Philip Larsen:

The same thing that may make Trevor Daley and Stephane Robidas trade-able puts Larsen rather naturally on the list as well - A wealth of undersized d-men that may not be creating the best overall mix on the blue line. He performed beyond expectations last season, proved himself useful in multiple situations, and is the youngest of all of these small, puck moving type d-men Dallas now possesses. His stock is high, and as such a trade would be met with considerable resistance, but it's Nieuwendyk's job to weigh assets and gain maximum value from them. Sometimes that means selling high. Is Larsen's value as high as it will be right now, or has he just started to scratch the surface of what he's capable?

Michael Ryder:

Josh already identified Michael Ryder as a "sell high" candidate due to his unexpectedly productive performance with the Stars last year. His shooting percentages are sure to come back down, as they are wont to do with goal scorers experiencing a better than average year. He is an older player and is under control just this next season, so it's not likely the return would be anything outrageously exciting in terms of youth and skill, but he scored more goals than any free agent on the market (by far) and that's a premium, premium skill-set this summer. The problem, of course, is that the Stars lack scoring from the wing, even with him, and so they find themselves needing that which they'd be shopping here. Again, unless it's going to be a true "play the kids" rebuild year (and many of you believe it should be), it seems unlikely Ryder would be moved as he offers what they need (goals!) at a reasonable price.

Steve Ott:

Ott's name and face spent all day plastered on TSN when the trade deadline came and went this past February. He has significant trade value, we know, but the question is what the difference in that value is between the hectic desperation of deadline day and the lazy days of summer. The Stars possibly tried to get Cody Hodgson away from Vancouver for Ott and various other accouterments, but the Canucks later indicated that Hodgson was "not available" to the Stars, for whatever reason. Tom Gaglardi indicated that a move that would have the club younger and more skilled is something they would have done had the right deal come along. Is Steve Ott out of the woods, or is his a name that will resurface in rumors as the draft nears?

Tomas Vincour:

He's an unproven scorer and he's played inconsistent minutes at various positions in this league, but his size and possession skills impress many (particularly around here). If they're willing to end their own experiments on what he can be, he could be, at the least, an interesting pot-sweetener for a deal teetering on the edge.

Jack Campbell:

When the Stars drafted Campbell in 2010 it was unclear what kind of an option Kari Lehtonen would be for Dallas long term. As Campbell prepares for his first full-pro season and Kari Lehtonen gets set to negotiate what we assume will be a fairly long term contract extension, the future in net is one worth contemplating. That Joe Nieuwendyk and his staff interviewed Campbell so thoroughly before taking him as high as they did tells us what they think of him and highly they value his potential - So much so that this might be a ludicrous discussion. Everyone not named Jamie Benn or Loui Eriksson is probably for sale, however, under the right circumstances, and Jack could be a very motivating factor for a team that needs to move an impact player.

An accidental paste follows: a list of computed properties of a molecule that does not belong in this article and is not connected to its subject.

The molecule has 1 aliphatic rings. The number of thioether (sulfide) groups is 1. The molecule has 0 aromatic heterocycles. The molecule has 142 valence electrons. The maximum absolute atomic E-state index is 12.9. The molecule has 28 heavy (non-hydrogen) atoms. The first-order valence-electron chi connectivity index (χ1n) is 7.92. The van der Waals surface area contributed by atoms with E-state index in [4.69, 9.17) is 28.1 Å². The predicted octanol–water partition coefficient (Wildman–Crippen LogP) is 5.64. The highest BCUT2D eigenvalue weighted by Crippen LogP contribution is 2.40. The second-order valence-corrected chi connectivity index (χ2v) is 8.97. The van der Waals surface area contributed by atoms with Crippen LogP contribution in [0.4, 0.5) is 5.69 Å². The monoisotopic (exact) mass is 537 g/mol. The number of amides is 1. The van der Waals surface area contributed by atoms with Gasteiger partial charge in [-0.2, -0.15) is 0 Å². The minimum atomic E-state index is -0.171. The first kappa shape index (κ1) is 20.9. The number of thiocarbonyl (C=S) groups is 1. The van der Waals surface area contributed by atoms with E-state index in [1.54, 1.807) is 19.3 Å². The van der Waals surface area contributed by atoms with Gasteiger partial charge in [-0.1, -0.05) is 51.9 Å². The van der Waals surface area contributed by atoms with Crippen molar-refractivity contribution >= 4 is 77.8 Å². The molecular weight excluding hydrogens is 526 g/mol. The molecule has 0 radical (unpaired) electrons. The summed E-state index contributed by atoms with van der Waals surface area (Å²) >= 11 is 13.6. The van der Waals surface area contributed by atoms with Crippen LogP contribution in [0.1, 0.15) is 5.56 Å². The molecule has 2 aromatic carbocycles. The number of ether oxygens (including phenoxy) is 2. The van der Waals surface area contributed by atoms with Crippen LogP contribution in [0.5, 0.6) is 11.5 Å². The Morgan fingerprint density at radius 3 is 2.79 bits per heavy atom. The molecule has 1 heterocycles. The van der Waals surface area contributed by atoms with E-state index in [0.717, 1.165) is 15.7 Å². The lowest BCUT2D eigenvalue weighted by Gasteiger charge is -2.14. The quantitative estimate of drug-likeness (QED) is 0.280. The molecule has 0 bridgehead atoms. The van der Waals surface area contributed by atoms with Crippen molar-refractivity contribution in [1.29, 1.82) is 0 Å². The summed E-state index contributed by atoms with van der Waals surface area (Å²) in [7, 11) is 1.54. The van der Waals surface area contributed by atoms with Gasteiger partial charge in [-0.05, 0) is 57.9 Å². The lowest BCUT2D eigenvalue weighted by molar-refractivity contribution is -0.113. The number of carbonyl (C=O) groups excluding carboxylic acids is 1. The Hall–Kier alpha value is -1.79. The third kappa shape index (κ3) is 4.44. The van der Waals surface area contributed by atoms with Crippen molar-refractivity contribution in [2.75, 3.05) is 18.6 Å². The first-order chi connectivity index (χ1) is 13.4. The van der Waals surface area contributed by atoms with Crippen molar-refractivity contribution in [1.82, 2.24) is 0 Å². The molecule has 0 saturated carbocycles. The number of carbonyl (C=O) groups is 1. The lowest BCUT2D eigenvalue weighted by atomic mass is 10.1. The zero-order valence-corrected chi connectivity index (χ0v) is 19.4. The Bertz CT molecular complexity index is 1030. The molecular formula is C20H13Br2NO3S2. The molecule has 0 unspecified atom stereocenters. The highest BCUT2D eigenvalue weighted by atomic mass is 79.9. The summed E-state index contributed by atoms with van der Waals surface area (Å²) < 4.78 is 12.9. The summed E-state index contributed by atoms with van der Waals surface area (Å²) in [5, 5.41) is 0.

Jack Campbell is just one example of many assets that can be moved in the category of...

Picks and Prospects

These are what really drive this market and it's these that Joe Nieuwendyk has been loathe to part with. Dallas is starting to see some names come to the AHL level that could be attractive in deals (Campbell, Oleksiak, Smith, Smith, Chiasson, etc) but they lack true "blue chip" prospects that give them an edge over other teams in negotiations. If Jordan Staal (for example) is in play and the Stars are in, what assets can they offer that other teams do not have? The Stars' farm system is improving, but it's not there in terms of that kind of leverage yet.

When you look at the deals the Kings made (with roster players, prospects, first and second round picks, etc...) you see they had a variety of resources at their disposal and a willingness to take a risk, but also that they were further down the road than Dallas. Those sorts of deals are made by teams looking to take the final steps. The Stars, incrementally speaking, are many steps further back at the present and are likely to prefer watching their current prospects grow and the draft picks they hold (8 of them this year) get made rather than firing the bullets they have just to make the leap from 10th place to 7th or 8th. As Gaglardi has said on many occasions, the Stars are not looking to take significant action in exchange for an insignificant long term gain.


What say you? Who is the most attractive? Will the Stars be willing to part with something dear (or at least a quantity of assets that is very dear) in order to better themselves if the right offer comes along? Do they have the ammunition?